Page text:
What does it cost a family if both parents want to engage in the work force? In our community, rates for full-time child care range from $1,000 for infants, $900 for toddlers and $800 for preschoolers.
That’s a significant slice off a family’s budget and often a barrier for women, especially, to re-enter the work force.
Families in this province have been waiting for two generations for the kind of support that the growing call for a $10 a day child care program would provide.
Quality child care supports families and strengthens our communities.
The economic and social returns for everyone are well documented. Robert Fairholm, an economist with the Centre for Spacial Economics, a Canadian institute which examines regional economic and other data, recently co-authored a report with certified public accountant Lynell Anderson for the Early Childhood Educators of BC professional association in which they say that “by having more children participating in child care, you free up parents to go into the workforce, or to return to school to get further education” and that “the program would start to pay itself off in three years”.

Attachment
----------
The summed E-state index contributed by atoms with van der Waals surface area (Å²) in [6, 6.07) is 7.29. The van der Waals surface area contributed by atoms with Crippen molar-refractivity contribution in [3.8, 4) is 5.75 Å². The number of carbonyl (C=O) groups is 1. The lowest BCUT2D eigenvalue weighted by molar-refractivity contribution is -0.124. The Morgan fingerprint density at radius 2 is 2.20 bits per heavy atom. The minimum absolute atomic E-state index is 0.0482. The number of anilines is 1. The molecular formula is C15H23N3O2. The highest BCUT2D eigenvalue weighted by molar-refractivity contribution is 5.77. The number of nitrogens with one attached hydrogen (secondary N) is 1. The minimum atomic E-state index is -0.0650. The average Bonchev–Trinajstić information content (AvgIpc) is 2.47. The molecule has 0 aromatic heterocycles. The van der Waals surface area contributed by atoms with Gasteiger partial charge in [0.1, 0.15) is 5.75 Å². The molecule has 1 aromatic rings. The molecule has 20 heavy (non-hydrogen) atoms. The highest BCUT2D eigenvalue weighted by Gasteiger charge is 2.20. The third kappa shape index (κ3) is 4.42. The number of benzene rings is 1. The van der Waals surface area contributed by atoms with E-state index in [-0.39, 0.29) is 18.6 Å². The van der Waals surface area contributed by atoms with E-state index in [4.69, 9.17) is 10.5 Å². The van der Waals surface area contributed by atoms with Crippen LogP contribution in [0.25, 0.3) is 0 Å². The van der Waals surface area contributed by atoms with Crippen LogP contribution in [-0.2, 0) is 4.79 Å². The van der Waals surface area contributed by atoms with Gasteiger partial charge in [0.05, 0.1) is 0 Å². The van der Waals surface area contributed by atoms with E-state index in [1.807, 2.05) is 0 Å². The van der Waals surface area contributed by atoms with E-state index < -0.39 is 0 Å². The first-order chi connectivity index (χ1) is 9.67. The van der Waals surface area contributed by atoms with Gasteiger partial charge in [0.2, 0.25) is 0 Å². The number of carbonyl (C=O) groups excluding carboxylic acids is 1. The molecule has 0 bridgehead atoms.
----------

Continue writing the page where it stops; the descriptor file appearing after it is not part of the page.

Dr. Paul Kershaw, a UBC professor, indicates that such supportive programs “allows more women to return to work and gives low income earners support to engage in work rather rely on government support.”
A study by Kevin Campbell, an investment banker, quoted in a March 8, 2017 The Globe and Mail article says “[Our] study estimates a GDP multiplier effect for the $10 a day child care plan of 3.0, meaning every dollar that goes into the program is returned threefold to the economy.”
He also observes that “child care programs have very large multipliers, ranking among the largest of any economic sector.”
It’s time for the provincial government to do the right thing and expand support for quality training for early childhood educators, construct centres and adopt a program such as $10 a day child care and boost the provincial economy at the same time.